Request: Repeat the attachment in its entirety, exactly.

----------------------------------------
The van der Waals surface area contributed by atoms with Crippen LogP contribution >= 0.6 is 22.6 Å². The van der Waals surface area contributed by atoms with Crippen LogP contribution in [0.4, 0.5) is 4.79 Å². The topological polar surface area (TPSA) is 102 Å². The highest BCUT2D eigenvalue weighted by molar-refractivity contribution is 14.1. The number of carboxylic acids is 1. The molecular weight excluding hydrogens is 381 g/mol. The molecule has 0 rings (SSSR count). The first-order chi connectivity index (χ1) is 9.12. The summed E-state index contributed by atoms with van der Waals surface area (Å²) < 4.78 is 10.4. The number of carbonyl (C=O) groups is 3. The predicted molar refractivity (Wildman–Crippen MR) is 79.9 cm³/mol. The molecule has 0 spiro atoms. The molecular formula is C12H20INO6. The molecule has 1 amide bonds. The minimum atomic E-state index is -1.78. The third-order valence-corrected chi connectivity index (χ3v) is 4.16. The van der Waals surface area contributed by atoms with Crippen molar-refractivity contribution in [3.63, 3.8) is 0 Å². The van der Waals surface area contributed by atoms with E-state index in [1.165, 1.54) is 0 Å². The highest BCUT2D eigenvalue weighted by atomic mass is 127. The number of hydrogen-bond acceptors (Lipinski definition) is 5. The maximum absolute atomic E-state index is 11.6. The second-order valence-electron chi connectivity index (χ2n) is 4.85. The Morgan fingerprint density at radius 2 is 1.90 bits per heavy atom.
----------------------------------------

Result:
The van der Waals surface area contributed by atoms with Crippen LogP contribution >= 0.6 is 22.6 Å². The van der Waals surface area contributed by atoms with Crippen LogP contribution in [0.4, 0.5) is 4.79 Å². The topological polar surface area (TPSA) is 102 Å². The highest BCUT2D eigenvalue weighted by molar-refractivity contribution is 14.1. The number of carboxylic acids is 1. The molecular weight excluding hydrogens is 381 g/mol. The molecule has 0 rings (SSSR count). The first-order chi connectivity index (χ1) is 9.12. The summed E-state index contributed by atoms with van der Waals surface area (Å²) < 4.78 is 10.4. The number of carbonyl (C=O) groups is 3. The predicted molar refractivity (Wildman–Crippen MR) is 79.9 cm³/mol. The molecule has 0 spiro atoms. The molecular formula is C12H20INO6. The molecule has 1 amide bonds. The minimum atomic E-state index is -1.78. The third-order valence-corrected chi connectivity index (χ3v) is 4.16. The van der Waals surface area contributed by atoms with Crippen molar-refractivity contribution in [3.63, 3.8) is 0 Å². The van der Waals surface area contributed by atoms with E-state index in [1.165, 1.54) is 0 Å². The highest BCUT2D eigenvalue weighted by atomic mass is 127. The number of hydrogen-bond acceptors (Lipinski definition) is 5. The maximum absolute atomic E-state index is 11.6. The second-order valence-electron chi connectivity index (χ2n) is 4.85. The Morgan fingerprint density at radius 2 is 1.90 bits per heavy atom.